The Chicago Afrobeat project lit up the stage at Drom Saturday night when they brought their midwest afroswing to the east village club on the back end of nationwide tour that took them west to California and Colorado before coming to the east coast. The seven-piece ensemble was joined onstage by two dancers from the Muntu Dance Theater of Chicago during the second set at which point the show went from a dope band laying down some beats to a spectacular audio-visual presentation that doesn't come around very often.
The Chicago Afrobeat Project got their start playing parties in the Chicago loft scene and has been touring the country spreading their politically charged Afrobeat message for the last six years. Their sound encompasses a wide range of influences and styles including jazz, funk, rock, afro-cuban, and West African highlife and juju. Perhaps the most prevalent sound in their arsenal is the soulful jazz element supplied by Kevin Ford on Fender Rhodes piano and David Glines on guitar. They both emphasize a light, jazzy style that cuts across the heavy percussion and bass arrangement and provides a perfect backdrop over which the horns glide.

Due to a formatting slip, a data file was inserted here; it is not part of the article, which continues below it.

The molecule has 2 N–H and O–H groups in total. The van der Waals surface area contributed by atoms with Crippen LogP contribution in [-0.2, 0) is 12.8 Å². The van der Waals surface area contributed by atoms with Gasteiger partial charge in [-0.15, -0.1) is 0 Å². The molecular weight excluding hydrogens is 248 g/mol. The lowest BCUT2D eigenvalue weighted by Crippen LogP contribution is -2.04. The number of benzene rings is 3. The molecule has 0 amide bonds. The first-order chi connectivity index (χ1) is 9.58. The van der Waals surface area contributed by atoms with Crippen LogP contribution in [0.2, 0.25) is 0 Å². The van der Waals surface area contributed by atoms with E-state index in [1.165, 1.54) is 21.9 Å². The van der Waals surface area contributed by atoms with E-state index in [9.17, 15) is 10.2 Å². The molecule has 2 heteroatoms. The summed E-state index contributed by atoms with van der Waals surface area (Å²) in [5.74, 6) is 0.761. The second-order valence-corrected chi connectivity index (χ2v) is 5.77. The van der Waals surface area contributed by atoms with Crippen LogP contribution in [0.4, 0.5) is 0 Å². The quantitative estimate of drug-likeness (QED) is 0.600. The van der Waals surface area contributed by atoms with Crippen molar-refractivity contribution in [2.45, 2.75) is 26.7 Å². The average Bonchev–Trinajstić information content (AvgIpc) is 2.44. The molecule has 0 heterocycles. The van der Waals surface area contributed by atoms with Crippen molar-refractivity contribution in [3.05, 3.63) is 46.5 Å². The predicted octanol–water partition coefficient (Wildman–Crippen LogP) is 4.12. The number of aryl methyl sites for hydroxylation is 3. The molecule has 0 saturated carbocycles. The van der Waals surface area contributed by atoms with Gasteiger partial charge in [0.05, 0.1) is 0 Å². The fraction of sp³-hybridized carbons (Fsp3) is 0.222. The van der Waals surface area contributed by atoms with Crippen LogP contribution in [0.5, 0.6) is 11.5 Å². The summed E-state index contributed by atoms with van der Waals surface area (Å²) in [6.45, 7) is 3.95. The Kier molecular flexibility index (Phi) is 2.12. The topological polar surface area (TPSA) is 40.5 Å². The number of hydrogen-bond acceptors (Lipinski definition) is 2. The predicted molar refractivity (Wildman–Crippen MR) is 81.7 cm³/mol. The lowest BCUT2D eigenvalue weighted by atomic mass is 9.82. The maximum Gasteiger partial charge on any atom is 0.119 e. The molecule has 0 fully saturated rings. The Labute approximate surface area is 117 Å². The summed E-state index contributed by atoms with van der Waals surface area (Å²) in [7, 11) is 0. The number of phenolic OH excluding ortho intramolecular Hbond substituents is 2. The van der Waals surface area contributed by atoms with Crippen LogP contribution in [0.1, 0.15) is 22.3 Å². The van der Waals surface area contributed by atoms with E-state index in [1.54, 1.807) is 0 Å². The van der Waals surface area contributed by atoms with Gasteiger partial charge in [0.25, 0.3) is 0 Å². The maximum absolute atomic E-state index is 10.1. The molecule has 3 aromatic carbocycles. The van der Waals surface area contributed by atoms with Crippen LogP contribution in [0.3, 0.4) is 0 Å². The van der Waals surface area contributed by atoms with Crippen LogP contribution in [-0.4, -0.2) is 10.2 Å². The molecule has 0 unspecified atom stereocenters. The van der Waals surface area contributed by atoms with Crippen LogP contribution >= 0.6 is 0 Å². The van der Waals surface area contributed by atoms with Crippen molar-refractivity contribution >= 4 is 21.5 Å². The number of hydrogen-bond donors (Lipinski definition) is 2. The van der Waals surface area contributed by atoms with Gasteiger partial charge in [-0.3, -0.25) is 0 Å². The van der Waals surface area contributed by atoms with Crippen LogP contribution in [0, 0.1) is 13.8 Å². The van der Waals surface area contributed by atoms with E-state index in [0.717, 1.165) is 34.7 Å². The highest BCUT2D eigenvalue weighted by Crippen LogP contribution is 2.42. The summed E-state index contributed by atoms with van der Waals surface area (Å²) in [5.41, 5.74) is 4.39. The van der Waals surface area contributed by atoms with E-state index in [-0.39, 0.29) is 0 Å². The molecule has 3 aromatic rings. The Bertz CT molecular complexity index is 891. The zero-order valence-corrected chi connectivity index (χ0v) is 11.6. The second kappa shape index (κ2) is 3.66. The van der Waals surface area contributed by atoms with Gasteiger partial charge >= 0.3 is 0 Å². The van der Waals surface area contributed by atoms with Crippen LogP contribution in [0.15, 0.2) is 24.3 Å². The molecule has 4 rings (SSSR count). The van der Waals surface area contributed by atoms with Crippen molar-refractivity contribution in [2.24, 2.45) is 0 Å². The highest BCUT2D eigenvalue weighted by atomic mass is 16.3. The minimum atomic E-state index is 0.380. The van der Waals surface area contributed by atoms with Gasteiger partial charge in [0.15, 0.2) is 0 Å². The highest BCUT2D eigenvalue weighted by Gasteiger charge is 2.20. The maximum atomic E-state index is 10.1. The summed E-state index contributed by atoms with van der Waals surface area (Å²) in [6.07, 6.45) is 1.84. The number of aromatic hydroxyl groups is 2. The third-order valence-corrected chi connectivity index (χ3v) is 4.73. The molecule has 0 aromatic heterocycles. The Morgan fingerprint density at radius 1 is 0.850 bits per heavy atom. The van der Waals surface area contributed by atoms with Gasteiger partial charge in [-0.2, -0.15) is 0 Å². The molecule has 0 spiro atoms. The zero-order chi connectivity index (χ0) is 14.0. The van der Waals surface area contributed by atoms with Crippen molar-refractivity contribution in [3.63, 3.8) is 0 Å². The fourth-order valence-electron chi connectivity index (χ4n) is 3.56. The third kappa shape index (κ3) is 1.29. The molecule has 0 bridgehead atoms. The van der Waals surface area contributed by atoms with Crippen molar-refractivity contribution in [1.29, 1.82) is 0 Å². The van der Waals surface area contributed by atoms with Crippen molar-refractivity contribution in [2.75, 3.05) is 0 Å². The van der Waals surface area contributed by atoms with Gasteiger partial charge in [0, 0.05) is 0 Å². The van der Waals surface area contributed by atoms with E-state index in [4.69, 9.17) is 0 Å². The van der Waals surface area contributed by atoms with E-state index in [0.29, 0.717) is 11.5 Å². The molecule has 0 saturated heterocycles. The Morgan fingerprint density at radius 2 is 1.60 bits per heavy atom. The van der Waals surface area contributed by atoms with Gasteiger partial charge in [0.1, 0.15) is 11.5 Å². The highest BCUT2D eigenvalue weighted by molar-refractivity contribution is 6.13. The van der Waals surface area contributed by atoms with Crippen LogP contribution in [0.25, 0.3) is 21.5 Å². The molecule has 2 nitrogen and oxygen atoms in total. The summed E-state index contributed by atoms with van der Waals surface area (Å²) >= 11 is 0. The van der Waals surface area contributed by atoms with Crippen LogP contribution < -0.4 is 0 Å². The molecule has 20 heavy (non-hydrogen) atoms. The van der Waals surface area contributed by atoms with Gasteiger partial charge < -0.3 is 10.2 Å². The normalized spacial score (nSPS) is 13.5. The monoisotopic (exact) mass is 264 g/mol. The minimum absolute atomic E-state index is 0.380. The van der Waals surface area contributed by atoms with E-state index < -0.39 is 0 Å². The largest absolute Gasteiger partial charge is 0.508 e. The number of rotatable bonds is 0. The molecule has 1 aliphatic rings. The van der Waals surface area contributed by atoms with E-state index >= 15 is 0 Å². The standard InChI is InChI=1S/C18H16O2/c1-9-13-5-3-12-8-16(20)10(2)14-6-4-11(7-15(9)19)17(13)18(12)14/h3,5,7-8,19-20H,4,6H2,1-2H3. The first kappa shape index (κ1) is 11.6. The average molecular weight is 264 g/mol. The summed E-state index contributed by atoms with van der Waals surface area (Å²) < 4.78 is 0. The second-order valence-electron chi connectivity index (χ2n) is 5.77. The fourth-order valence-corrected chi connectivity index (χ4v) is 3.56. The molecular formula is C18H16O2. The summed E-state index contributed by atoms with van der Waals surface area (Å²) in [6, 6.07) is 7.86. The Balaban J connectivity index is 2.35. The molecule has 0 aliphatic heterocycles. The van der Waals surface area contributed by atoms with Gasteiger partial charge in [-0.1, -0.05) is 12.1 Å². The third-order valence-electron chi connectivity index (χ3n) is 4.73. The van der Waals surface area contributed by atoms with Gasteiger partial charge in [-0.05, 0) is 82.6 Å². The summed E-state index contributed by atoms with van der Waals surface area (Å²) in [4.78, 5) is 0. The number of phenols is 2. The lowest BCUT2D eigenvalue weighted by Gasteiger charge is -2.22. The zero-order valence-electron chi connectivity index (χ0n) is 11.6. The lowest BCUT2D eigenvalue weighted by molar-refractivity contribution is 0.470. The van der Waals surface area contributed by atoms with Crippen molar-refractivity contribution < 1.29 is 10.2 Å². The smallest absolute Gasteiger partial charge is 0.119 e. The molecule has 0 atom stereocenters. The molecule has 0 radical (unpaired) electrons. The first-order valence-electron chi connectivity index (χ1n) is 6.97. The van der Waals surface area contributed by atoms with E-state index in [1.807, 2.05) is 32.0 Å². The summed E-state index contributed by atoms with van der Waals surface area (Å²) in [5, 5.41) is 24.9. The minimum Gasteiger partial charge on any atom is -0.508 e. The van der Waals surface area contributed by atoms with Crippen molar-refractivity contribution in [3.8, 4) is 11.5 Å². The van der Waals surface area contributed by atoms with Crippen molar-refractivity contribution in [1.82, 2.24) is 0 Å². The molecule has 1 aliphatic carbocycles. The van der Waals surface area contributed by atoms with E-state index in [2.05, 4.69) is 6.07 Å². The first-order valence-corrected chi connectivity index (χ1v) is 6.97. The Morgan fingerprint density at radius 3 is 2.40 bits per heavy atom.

(A) Move to Silent Unrest, the band's second full-length album, came out last year and exhibits the same range and variety as their live show; they have the ability to do deep, slower, jazzy songs, and then switch up the pace with an aggressive, faster, more hard-driving cut. Their rhythm section composed of Thad Landis on bass, George Jones on congas and percussion, and Marshall Greenhouse on trap drums, know how to move a party. Greenhouse especially can drum himself into a frenzy, sometimes bearing a resemblance to Animal from the Muppet Show.
The Chicago Afrobeat Project have an unparalleled live performance that features beautiful African dancers, polyrhythmic percussion sessions, and nasty soloists. They make it to the east coast a couple times a year, so definitely check them out when you get the chance. I highly recommend picking up their album in the meantime, especially if you're looking for something to play at your next dance party.
chicago afrobeat myspace
Wednesday, August 6, 2008
One Day as a lion is Jon Theodore and Zach de la Rocha saying we don't need anything but a keyboard, drums and a microphone to kick the shit out of you. They waste no time in doing so from start to finish on their 5-song EP out July 22nd on Anti Records.